Along with regular phone and email check-ins, proper onboarding and follow-up communication through established protocols can seamlessly integrate the offsite employee into the onsite team.

Related Articles: 4 Tips To Help You Effectively Manage Outsourced Workers

Why take the effort to integrate offsite employees? 

Offsite employees who feel well-connected to the company via regular communication typically report greater happiness and increased efficiency in their home office environment. Without being able to lean on physical proximity, remote workers know they need to communicate with managers and team members more frequently, and with purpose. Meetings via Skype and video chat often become more punctual, streamlined, and efficient because on- and offsite employees need to coordinate when they will be “together,” leaving less wiggle room for inefficient meeting behavior like wandering in late or getting up to take calls.

In fact, if they don’t live geographically far away, you can bring them onsite for onboarding, where they can meet the team and managers face to face, get a feel for the office environment, and see firsthand how the team handles the workflow.

All of this can apply to part-time freelance and project-specific talent, although the need for regular communication will ebb and flow as assignments come and go. A tip to executives using offsite contractors on an intermittent basis: try to stay in regular touch even during downtime; the freelancer will appreciate the contact.

All deliverables can be done virtually

Back in the day, a freelance employee would have to bike across town with files on a floppy disk to physically deliver projects. Obviously, we have come a long way since then.

Now, if you have email and some form of transferring larger documents, then you’re basically good to start working with offsite employees.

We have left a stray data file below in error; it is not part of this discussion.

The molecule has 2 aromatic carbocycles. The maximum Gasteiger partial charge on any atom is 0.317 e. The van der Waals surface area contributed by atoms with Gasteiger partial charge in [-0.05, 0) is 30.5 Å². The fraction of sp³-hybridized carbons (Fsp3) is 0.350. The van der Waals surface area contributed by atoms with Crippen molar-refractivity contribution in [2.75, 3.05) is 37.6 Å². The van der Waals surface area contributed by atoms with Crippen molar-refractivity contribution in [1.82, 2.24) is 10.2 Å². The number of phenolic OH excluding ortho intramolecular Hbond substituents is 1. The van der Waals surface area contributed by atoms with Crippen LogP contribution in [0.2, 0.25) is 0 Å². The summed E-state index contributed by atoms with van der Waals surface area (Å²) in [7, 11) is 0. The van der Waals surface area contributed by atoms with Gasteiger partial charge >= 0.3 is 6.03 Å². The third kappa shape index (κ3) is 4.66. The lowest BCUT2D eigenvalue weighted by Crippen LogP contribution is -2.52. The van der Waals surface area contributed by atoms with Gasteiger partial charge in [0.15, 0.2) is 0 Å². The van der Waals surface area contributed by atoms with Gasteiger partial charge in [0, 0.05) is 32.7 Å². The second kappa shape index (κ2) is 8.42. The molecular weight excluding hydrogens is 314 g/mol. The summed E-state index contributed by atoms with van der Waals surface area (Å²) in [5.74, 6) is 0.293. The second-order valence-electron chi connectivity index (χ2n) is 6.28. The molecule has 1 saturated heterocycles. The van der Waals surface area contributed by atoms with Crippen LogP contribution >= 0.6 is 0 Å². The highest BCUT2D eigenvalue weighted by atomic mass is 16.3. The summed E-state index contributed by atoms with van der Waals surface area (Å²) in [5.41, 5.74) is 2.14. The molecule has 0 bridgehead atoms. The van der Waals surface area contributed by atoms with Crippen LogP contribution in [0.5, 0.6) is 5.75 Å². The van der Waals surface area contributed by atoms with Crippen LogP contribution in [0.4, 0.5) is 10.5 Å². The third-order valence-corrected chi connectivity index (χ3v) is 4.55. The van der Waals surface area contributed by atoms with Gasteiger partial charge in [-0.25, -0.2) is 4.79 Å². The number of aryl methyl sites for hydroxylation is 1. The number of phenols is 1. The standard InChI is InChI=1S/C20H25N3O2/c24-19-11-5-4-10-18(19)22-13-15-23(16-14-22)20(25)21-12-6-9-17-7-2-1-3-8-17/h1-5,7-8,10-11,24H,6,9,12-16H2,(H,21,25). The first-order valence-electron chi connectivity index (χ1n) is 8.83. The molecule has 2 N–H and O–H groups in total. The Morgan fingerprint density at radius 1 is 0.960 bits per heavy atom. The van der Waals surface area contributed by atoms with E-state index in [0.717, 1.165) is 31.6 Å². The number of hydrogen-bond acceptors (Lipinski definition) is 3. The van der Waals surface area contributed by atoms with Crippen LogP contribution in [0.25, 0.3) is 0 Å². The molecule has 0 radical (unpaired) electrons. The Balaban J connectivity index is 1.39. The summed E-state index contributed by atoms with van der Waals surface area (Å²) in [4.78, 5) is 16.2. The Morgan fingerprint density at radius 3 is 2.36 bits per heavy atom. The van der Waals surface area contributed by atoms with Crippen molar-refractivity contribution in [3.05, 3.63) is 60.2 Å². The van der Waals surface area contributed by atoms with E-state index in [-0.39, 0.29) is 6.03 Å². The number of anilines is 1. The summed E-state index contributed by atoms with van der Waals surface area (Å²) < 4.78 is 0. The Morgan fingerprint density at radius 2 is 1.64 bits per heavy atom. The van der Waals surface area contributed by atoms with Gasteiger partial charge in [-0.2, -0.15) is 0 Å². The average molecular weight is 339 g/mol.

The tech needs of outsourced talent will vary with the nature of the work and the relationship.

The important thing is that all deliverables can be sent, received, and shared remotely, as long as your offsite employees are set up with compatible software, which might include Office, Dropbox, Harvest, iDoneThis, or countless others.

Google Docs makes collaboration increasingly easy with its versioning capabilities and the ability to see which team member made what changes or suggestions.

Every day, countless new apps are created for this new era of remote working and it’s only getting easier to integrate offsite workers with the rest of the team.

Today, any given employee’s dream job might just as easily be performed a thousand miles from the office as on company grounds. Or the dream job might be working for ten companies at once. No matter the circumstance, collaborating with offsite resources aren’t as hard as people make it out to be. All it requires is well-defined job expectations, well-designed communication protocols, and the software to get the deliverables in hand on-time.

Beyond that, it just requires a company culture that accepts and nurtures the changing realities of the 21st century workplace. Those companies are out there--are you one of them?

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Topics:Gig economy